A dead-of winter double feature or an all-out film festival can put your family back in a summer frame of mind. Make s’mores and watch a rustic- or camp-themed movie like The Parent Trap (original and remake), The Great Outdoors, Camp Nowhere, Meatballs or Cheaper by the Dozen 2. Show a classic summer beach or surf movie (and try to explain to your kids that bathing suits really looked like that):  Beach Blanket and Gidget series, Blue Hawaii or The Endless Summer. Enjoy popcorn and a fun road-trip movie, such as It’s a Mad Mad Mad Mad World, Are We There Yet? and National Lampoon’s Vacation. Have pre-teens or teens? Show Sisterhood of the Traveling Pants, One Crazy Summer, Stand by Me or The Flamingo Kid.

Garden for Wildlife Year-Round

Some of the best moments for enjoying birds and butterflies occur during the fall, winter, and spring, even in cold climate zones. This can be when animals most need food and shelter. Watching animal activity, outside or even out a window, can brighten a gloomy day and encourage us to be better in tune with the cycles of nature, especially when we know we’re helping animals find food just when it can be hardest for them to do so. Plant a simple habitat garden with plants that attract birds and butterflies. Make and hang an easy bird feeder and watch the birds enjoy the eatery!

Grow Your Favorite Herbs

Take a page from French gardeners and employ your own potager –– a simple, accessible kitchen garden –– all year. Many herbs do very well in small indoor containers or on a kitchen windowsill. These include basil, chives, cilantro, scented geranium, parsley, sage, rosemary, thyme, and edible flowers. You can also grow lettuce indoors. Enjoy the simple act of growing and snipping a sprig of your herbs to add to a soup, a salad or a meal.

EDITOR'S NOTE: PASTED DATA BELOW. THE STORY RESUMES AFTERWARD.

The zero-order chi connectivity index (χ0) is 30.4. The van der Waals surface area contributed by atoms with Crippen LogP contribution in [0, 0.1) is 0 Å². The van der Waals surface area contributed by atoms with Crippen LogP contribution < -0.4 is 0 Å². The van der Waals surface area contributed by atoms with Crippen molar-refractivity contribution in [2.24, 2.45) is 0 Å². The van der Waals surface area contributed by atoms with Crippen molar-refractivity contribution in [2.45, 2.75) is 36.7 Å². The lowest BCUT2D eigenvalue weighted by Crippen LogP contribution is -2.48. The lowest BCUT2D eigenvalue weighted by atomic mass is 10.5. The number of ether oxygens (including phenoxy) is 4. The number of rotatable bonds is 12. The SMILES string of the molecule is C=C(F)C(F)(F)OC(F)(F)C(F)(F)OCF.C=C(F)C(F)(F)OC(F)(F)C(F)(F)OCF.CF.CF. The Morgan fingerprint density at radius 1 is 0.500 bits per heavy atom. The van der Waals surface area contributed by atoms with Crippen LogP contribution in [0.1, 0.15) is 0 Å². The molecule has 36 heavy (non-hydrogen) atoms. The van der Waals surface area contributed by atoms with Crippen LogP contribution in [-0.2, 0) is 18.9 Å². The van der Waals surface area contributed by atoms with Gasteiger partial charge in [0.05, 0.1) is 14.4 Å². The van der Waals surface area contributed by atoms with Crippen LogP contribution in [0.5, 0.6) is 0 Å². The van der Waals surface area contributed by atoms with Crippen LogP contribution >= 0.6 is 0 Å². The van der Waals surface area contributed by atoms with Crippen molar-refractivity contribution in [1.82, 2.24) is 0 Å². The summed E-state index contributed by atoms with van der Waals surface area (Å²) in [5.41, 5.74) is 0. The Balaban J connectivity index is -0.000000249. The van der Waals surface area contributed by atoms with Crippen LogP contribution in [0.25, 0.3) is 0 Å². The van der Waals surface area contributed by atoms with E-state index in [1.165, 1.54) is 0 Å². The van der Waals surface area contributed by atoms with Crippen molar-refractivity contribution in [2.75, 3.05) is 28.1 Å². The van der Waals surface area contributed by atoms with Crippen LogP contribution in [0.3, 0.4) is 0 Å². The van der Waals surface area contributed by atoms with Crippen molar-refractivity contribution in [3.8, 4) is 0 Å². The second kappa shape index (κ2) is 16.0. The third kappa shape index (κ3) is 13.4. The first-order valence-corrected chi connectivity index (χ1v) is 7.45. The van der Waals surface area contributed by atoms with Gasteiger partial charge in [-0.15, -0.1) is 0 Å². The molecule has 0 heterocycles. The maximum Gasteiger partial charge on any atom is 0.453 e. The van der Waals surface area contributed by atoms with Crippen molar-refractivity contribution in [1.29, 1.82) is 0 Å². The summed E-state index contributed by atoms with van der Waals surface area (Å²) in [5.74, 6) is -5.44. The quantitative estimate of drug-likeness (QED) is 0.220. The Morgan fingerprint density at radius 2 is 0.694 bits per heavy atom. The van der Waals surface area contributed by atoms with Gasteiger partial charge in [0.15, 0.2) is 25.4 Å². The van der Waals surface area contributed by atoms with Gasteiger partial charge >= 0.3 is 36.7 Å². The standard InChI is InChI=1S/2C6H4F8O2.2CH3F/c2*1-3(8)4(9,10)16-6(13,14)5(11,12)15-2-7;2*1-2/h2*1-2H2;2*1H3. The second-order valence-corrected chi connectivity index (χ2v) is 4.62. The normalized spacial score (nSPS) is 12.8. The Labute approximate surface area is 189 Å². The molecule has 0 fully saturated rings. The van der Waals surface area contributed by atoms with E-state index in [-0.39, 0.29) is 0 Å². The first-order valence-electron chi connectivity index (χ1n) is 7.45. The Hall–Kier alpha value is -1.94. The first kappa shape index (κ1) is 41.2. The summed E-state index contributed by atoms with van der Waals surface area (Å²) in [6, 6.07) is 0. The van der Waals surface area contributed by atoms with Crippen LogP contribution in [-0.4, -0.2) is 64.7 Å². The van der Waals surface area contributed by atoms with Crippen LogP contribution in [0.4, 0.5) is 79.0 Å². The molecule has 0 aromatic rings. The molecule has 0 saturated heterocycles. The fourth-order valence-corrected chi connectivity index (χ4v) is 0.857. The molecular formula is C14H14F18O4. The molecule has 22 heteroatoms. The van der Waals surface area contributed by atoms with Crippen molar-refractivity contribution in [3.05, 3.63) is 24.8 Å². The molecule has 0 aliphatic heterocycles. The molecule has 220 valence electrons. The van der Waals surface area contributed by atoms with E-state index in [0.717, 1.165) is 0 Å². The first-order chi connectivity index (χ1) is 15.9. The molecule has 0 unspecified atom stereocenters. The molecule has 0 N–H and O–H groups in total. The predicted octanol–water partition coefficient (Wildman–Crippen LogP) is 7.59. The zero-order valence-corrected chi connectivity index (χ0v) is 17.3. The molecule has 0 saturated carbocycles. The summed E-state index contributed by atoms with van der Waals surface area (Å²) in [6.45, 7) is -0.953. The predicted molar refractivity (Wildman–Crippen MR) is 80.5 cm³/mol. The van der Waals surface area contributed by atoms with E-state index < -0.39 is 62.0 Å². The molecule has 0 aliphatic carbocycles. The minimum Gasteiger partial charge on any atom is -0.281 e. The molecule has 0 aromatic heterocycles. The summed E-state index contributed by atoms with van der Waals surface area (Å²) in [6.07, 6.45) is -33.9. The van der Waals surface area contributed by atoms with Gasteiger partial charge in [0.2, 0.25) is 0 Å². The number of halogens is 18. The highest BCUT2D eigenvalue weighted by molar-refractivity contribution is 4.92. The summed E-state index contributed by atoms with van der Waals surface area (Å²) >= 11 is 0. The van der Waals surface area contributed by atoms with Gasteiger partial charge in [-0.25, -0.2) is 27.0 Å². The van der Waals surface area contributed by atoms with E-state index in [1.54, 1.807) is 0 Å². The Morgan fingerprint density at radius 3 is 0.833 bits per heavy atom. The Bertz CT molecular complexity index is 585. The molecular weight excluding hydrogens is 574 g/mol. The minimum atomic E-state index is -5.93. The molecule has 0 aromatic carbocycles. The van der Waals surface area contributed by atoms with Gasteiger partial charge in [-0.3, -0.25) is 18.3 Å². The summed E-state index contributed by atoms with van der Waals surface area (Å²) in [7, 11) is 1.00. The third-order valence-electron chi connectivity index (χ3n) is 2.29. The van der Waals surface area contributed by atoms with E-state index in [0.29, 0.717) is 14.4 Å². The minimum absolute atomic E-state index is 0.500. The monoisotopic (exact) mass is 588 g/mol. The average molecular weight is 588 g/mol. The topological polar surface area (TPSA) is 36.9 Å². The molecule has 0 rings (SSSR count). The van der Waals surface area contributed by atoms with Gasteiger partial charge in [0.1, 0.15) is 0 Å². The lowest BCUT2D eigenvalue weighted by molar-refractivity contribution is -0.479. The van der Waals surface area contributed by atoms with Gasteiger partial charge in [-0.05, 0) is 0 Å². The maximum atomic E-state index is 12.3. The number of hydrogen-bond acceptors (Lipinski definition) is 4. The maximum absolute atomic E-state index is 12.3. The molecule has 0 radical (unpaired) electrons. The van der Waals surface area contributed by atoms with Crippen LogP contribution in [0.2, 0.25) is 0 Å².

Preserve Food

The best preserved food is made from ingredients that are picked and canned or bottled at their peak of ripeness  –– To open a jar and eat a spoonful of blueberry jam in mid-winter is to taste the summer in which it was made. Even Napoleon, not known for being the world’s most sensuous guy, seemed to understand this on a gut level. After all, it was he who offered an award for the person who could invent a way of preserving food for his armies. That, in turn, led to the modern practice of “canning”, making and preserving jams and other foods to eat all year long. If you still have berries, make my favorite triple berry jam. Berries gone? Then it’s time for yummy apple butter.

Jars of homemade jam make great gifts that recipients know are from your kitchen and your heart. Decorate the jars by tying on a custom gift card with a pretty ribbon. Or make a simple jar topper, which finishes a jar of jam in an especially old-fashioned and pleasing way. Instructions at the bottom of this post.

Preserve Memories with Your Family and in Your Home

Small items can have a lot of power. Did you collect sea shells, rocks, beach glass, trip souvenirs or other items? Have fun creating a display of them that you can enjoy all year long. Or make a mobile of your sea shells by poking holes into them with needles, stringing them on fishing line, and attaching the fishing line to sticks. Frame and hang a map from one of your favorite summer locales. Frame or make an album of vacation or summer photos and view them as a family on a winter’s day. Have family members share their favorite summer memories with one another. You may be surprised at everyone’s picks!

Gaze at the Stars

Even though summer’s Perseid meteor shower tends to get all the glory, fall and winter offer some of the best star shows of the year. If conditions are right, you’ll want to bundle up, make some hot chocolate, pull up a comfortable chair, and look through binoculars, a telescope, or the good ol’ naked eye at the Geminids, or the Leonids, or enjoy the marvelous constellations year-round.

Play Games